“I sold my condo and I have a hundred thousand now,” he said. “Should I buy a house, or invest, or what?” It was an absurd phone call from a dude in Calgary I’d never met, who had never heard of me. “My friends read you,” he said, “so they dared me to call.” At least he had the stones to do that, even if he can’t face his wife.
One kid, one on the way, she wants a house. Sal does marketing for oil and gas juniors. “Zero job security,” he said. “This place is brutal right now.” One income, and just one hundred grand. So, is Calgary a good buy? “ReMax says so. Just heard that on the radio.”
Two minutes later I discover he sold his first house five years ago, and they pocketed $220,000. Real estate rocked. So they bought the condo, paid all those monthly fees, and when it came time to sell (one kid, one on the way), it took seven months and a big loss. Suddenly half the nestegg was gone.
So why, I asked, sounding as irritated and disgusted as possible, would you make the same mistake again? Put everything into one asset? Create risk for your family?
“Because it’s different here.”
ReMax says it’s different in Winnipeg, too. The ‘news release’ out yesterday claims houses in The Peg rose in price an average of 10.03% each of the last ten years. That’s akin to the escalations seen in Florida or Nevada prior to the collapse which ate the American middle class. “No signs of being in bubble territory,” the company quickly added. “House prices are playing catch up, given a stronger economic status and following decades of steady, but modest, growth.” In other words, this is all completely normal. It’s different in Winnipeg.
But not for two major developers who’ve now given up trying to sell their already-built condos in downtown Winnipeg. The Penthouse on Princess and the H2O development have become 152 rental units, after sales fell off a cliff. In fact, only 15 units were purchased, reflecting a condo reality also impacting Toronto, where prices have already tumbled over 8% in the past year.
Meanwhile in Vancouver and Victoria, sales of homes over $1 million have fallen precipitously – which is bad news in the two cities with the highest proportion of seven-figure listings in the country.
All this is consistent with what I’ve told you to expect. The end of long mortgages creamed the virgins. The end of CMHC insurance creamed the million-plus market. And meanwhile a slowing economy, falling commodity prices and high-profile job losses in Canada, along with negative demographics, foretell the inevitable – a slowly, relentlessly deflating real estate market after a decade of insane, debt-fueled house porn.
And who better to arouse property lust than the S&M crew at ReMax?
The latest report I mentioned above is the latest attempt to encourage people who only scan headlines, grow restless during 60-second commercials or read with their lips to buy a house. After all, it’s different here. In Canada it’s perfectly okay for home prices to rise 93% over a decade and mortgages explode. In fact (as Saskatoon Housing Bubble figures) while real estate was bloating by more than ninety percent and mortgage debt swelling 148%, the average income grew only 31%. How can that possibly be an issue?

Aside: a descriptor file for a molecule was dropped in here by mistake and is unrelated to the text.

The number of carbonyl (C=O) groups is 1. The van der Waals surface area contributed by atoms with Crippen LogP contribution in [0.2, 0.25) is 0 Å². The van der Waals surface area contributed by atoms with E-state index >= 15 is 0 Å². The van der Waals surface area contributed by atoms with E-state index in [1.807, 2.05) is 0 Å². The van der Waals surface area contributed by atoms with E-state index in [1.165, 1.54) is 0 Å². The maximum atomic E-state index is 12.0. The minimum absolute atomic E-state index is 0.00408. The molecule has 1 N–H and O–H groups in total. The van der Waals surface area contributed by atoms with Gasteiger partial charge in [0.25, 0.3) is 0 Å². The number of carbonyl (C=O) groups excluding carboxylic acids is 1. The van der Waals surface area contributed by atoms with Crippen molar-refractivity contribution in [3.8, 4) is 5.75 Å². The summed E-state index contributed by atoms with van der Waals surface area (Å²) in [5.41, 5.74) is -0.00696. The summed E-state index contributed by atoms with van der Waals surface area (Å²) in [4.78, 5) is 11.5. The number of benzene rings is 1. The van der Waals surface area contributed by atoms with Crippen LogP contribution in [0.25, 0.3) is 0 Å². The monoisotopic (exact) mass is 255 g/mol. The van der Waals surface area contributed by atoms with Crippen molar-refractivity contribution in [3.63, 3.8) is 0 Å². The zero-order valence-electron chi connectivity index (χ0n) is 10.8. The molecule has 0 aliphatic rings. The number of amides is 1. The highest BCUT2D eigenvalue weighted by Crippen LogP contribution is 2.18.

Now as the virgins are crushed by crashing condos and the Audi class whacked by the insurance changes, ReMax is trying to tell us the middle is booming. In fact, they have a name for the phenomenon of suicidal forty-year-olds not paying attention: the ReMax Move-Up Buyers Report 2013.
Apparently the realtors don’t understand why the proportion of people in Toronto, for example, buying homes priced between $500,000 and $700,000 has grown from 8% of the market to 20%. This is attributed to growing buyer confidence, cheap interest rates and “move-up buyers taking advantage of the softening market as a chance to buy a bigger home in 14 of the 16 major markets.”
In reporting all of this, one big-city reporter even called it “a buy-up spree.”
“The leapfrogging currently underway allows purchasers to gain greater equity with each move, accumulating wealth in the interim,” says the ReMax report. “They recognize that very few financial vehicles allow them to do that with the security, tangibility and dual purpose that homeownership represents.”
This is what Sal heard on CHQR as he drove home. Just as the ReMax guys had hoped and prayed. Sal also told me that while he has an uncertain job, three (almost) dependents and just a hundred grand, “the bank has offered us financing of between $500,000 and $550,000.”
The realtors. The banks. The media. The huddled masses, yearning.
Obviously, this is too big to fail. What a waste this blog has been.
Saskatoon Housing Bubble